Winnipeg officials have a plan to remove homeless encampments on public property, Those living there say they have no idea where they will go, and community support groups say tearing tent cities down won’t keep them from popping up again.
The City of Winnipeg is currently accepting proposals from companies to clean up several homeless camps on city spaces. The company awarded the contract will also be responsible for the safe collection and disposal of needles and sharps found in public.
The city’s RFP document says the company chosen will collect “bulky waste from temporary homeless encampments on public property,” said a City spokesperson in a statement issued to Global News
‘Bulky waste’ includes tarps, tents, mattresses, and shopping carts.
The people who will be directly affected by the city actions say it won’t solve the problem.
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“We went out of the way because we were kicked out of everywhere else,” said Deborah Siemans, who frequently spends her nights camping on a city riverbank.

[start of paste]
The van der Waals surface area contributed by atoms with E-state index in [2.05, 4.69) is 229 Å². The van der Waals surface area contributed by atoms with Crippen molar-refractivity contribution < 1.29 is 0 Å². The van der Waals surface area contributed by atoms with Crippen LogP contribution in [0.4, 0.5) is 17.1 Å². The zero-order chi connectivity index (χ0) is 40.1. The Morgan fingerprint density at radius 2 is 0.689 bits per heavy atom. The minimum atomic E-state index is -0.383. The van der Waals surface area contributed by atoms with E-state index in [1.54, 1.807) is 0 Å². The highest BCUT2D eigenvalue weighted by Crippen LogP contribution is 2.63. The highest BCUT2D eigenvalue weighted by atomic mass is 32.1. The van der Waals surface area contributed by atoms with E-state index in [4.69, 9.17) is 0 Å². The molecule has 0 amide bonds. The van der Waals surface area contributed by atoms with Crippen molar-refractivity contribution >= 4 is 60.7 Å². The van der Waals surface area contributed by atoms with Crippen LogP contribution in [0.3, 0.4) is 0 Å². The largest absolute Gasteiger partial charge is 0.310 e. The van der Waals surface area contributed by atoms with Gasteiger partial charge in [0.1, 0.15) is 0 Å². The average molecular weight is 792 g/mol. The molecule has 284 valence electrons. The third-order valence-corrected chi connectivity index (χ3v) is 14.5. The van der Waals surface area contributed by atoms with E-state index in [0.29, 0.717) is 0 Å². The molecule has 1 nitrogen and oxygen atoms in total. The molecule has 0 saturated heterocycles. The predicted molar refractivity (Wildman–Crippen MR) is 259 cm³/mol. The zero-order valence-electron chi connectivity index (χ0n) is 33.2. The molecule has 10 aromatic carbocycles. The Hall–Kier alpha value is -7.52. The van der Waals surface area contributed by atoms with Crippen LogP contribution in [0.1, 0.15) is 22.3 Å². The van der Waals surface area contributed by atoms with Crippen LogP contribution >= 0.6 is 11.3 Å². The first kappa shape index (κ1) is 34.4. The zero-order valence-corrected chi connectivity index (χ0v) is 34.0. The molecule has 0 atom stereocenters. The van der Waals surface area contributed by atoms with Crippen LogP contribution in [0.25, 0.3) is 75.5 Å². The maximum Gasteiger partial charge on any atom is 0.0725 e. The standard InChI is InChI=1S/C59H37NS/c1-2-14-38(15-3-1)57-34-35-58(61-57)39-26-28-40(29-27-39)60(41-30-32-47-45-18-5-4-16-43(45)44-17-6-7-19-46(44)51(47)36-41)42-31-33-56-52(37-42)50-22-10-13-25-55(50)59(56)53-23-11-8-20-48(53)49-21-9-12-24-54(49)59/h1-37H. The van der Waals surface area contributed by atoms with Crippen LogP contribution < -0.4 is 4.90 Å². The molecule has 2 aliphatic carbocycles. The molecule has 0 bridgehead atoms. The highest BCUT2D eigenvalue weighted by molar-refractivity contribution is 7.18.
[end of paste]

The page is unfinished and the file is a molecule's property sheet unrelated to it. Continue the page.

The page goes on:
“Now where the hell are we supposed to go?”
Siemans said some of her peers will not be accepted at local shelters, and riverbank camping has provided them with a safe alternative.
“With Siloam Mission you have to be in at 7 p.m., in bed by 8 p.m. With Salvation Army there’s no privacy or safety. Main Street Project is a community group too, but they only have so many mats,” she said.
Adrienne Dudek, Main Street Project’s Director for Supportive and Transition housing, said a better strategy needs to be worked out by all the stakeholders involved.
“You’re asking people who are not always in control of their own substance abuse or mental health to fit into existing resources.
“We really have to be innovative and creative with services we can offer people,” Dudek said.
Originally the Bear Clan was interested in bidding for the contract, as their volunteers have lots of experience with collecting needles and sharps, but when they learned the proposal included taking away blankets, tents and tarps, they told the city they were not interested.
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“I would not be comfortable just going and taking away something that I view as garbage but they view as treasure, and so I don’t want to be the one to take that away from them,” said Bear Clan co-founder James Favel.
The city should explore a model that includes offering low income housing to people before taking away their belongings, Favel said.